VISION GATE – “Hitoshobu (OneShot)”
I wanted my work to stimulate the senses of the audience watching, ultimately expanding their field of vision.
At a time when travelling and discovering new cultures has become difficult, the Agency for Cultural Affairs, Government of Japan, has launched an initiative to promote the uniqueness and multi-dimensional appeal of the Japanese culture. Called CULTURE GATE to JAPAN, the project consists in a series of exhibitions held at seven airports across the country. The Tokyo International Haneda Airport and the Narita International Airport are both hosting VISION GATE as part of the initiative: an exhibition of eight groups of Japanese artists from all generations curated by MoMA Senior Curator of Architecture & Design Paola Antonelli. While Yuri Suzuki and Miyu Hosoi present the sound installation « Crowd Cloud », six groups of artists present their vision of Japanese tradition and future through a series of videos displayed in the airport’s arrival concourse and various places. acky bright, Jun Inoue, Mariko Mori, Monika Mogi, PARTY, and Sachiko Kodama all give their own interpretation of their country’s unique culture for people to experience just as they get off the plane…
What does the idea of ‘vision’ evoke to you as an artist?
Sometimes, unexpected events can turn the world into something completely different than what it used to be. The advertisements and visuals at airports play a very important role to give the travelers the impression of that country. I wanted my video to stimulate the senses of the person watching, ultimately expanding their field of vision, and enriching their stay in Japan.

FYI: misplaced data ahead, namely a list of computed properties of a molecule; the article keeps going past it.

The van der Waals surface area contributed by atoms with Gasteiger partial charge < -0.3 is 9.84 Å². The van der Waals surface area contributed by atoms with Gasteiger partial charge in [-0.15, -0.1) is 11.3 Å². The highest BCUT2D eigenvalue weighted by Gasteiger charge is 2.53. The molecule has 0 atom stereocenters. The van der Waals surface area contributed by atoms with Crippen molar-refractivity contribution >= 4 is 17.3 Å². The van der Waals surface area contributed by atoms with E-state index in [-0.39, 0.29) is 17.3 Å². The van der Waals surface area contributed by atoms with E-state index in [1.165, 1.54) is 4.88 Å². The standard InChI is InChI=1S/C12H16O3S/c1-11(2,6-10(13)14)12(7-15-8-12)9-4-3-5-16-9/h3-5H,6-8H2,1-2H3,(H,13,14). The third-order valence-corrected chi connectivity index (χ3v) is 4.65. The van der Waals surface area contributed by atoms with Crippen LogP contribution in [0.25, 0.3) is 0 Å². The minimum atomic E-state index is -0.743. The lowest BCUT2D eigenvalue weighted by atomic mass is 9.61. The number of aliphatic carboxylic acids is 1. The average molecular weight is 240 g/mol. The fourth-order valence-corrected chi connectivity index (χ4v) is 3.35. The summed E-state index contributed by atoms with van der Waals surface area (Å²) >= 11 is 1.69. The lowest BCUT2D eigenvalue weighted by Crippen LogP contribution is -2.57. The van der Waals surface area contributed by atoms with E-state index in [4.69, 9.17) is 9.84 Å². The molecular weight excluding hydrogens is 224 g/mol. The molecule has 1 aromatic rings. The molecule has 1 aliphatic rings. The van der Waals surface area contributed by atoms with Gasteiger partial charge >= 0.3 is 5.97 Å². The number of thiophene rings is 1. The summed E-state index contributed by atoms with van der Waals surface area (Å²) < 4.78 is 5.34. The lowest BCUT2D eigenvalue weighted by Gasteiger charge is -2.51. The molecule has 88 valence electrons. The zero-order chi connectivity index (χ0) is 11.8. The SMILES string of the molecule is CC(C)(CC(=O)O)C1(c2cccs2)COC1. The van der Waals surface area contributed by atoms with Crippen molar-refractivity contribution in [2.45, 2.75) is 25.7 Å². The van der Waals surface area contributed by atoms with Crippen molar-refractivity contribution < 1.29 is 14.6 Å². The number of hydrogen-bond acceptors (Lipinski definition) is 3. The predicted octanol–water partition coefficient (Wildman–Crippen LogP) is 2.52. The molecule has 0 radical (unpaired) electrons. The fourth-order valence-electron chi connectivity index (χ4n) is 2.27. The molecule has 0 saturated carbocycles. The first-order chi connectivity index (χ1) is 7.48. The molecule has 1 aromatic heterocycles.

How much is your work influenced by your Japanese roots, and the tension between past and present, tradition and innovation in Japanese culture?
I created this work while listening to hip-hop music. The piece in this video was born using materials from Europe and the United States, but the meditation before the creation process and the way I express myself are greatly influenced by Buddhist beliefs and Japanese aesthetics. I think that the characteristic of Japanese people, who are good at blending traditional culture with new ways of expressing themselves, also influences my work.
Can you tell us about your work presented for ‘VISION GATE’ and displaying it in an airport as opposed to an art gallery?
I usually create two-dimensional works, murals, and live paintings. This time, because the video becomes a piece of art in itself, I teamed up with videographer Naoto Sakamoto on the theme of the pattern I was drawing. By developing the work on the monitor installed at the airport, I was conscious of bringing on screen a live feeling you might have been deprived from due to Covid-19. The act of watching body expressions such as live performances or acting are one of the essential stimuli for creativity. If I was able to stimulate, even just a little, the senses of people who watched my images – then creating this work definitely would have had a meaning.